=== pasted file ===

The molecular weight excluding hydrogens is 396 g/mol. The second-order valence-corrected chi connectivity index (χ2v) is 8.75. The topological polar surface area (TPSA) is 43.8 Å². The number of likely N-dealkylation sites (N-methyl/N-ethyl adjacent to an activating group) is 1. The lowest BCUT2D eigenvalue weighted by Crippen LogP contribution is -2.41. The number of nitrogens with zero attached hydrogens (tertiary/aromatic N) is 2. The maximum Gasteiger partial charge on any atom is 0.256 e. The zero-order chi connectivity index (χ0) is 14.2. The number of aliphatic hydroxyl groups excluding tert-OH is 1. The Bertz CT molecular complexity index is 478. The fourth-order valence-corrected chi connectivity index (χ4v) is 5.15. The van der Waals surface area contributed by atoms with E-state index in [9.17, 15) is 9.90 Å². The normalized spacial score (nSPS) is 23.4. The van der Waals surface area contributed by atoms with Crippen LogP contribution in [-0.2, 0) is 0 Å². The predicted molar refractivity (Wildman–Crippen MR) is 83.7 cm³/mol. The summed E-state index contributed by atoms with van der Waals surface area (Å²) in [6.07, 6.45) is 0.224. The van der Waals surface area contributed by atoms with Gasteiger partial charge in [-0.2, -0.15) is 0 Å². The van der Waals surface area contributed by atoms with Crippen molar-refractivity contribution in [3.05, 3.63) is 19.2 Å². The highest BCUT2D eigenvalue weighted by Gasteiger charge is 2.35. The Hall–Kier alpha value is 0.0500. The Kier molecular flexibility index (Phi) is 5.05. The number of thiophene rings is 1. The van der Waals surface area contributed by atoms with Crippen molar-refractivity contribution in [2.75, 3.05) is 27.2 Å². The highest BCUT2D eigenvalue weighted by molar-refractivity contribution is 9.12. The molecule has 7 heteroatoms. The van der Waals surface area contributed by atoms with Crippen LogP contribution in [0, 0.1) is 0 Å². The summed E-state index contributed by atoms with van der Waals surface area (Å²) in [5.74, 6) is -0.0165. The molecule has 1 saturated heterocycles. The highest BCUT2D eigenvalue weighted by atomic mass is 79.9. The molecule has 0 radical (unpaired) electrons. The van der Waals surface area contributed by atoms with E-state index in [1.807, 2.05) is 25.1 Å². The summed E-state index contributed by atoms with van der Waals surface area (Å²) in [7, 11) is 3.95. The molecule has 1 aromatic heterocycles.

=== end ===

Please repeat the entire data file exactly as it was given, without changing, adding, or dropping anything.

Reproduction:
The molecular weight excluding hydrogens is 396 g/mol. The second-order valence-corrected chi connectivity index (χ2v) is 8.75. The topological polar surface area (TPSA) is 43.8 Å². The number of likely N-dealkylation sites (N-methyl/N-ethyl adjacent to an activating group) is 1. The lowest BCUT2D eigenvalue weighted by Crippen LogP contribution is -2.41. The number of nitrogens with zero attached hydrogens (tertiary/aromatic N) is 2. The maximum Gasteiger partial charge on any atom is 0.256 e. The zero-order chi connectivity index (χ0) is 14.2. The number of aliphatic hydroxyl groups excluding tert-OH is 1. The Bertz CT molecular complexity index is 478. The fourth-order valence-corrected chi connectivity index (χ4v) is 5.15. The van der Waals surface area contributed by atoms with E-state index in [9.17, 15) is 9.90 Å². The normalized spacial score (nSPS) is 23.4. The van der Waals surface area contributed by atoms with Crippen LogP contribution in [-0.2, 0) is 0 Å². The predicted molar refractivity (Wildman–Crippen MR) is 83.7 cm³/mol. The summed E-state index contributed by atoms with van der Waals surface area (Å²) in [6.07, 6.45) is 0.224. The van der Waals surface area contributed by atoms with Gasteiger partial charge in [-0.2, -0.15) is 0 Å². The van der Waals surface area contributed by atoms with Crippen molar-refractivity contribution in [3.05, 3.63) is 19.2 Å². The highest BCUT2D eigenvalue weighted by Gasteiger charge is 2.35. The Hall–Kier alpha value is 0.0500. The Kier molecular flexibility index (Phi) is 5.05. The number of thiophene rings is 1. The van der Waals surface area contributed by atoms with Crippen molar-refractivity contribution in [2.75, 3.05) is 27.2 Å². The highest BCUT2D eigenvalue weighted by molar-refractivity contribution is 9.12. The molecule has 7 heteroatoms. The van der Waals surface area contributed by atoms with Crippen LogP contribution in [0, 0.1) is 0 Å². The summed E-state index contributed by atoms with van der Waals surface area (Å²) in [5.74, 6) is -0.0165. The molecule has 1 saturated heterocycles. The highest BCUT2D eigenvalue weighted by atomic mass is 79.9. The molecule has 0 radical (unpaired) electrons. The van der Waals surface area contributed by atoms with E-state index in [1.807, 2.05) is 25.1 Å². The summed E-state index contributed by atoms with van der Waals surface area (Å²) in [7, 11) is 3.95. The molecule has 1 aromatic heterocycles.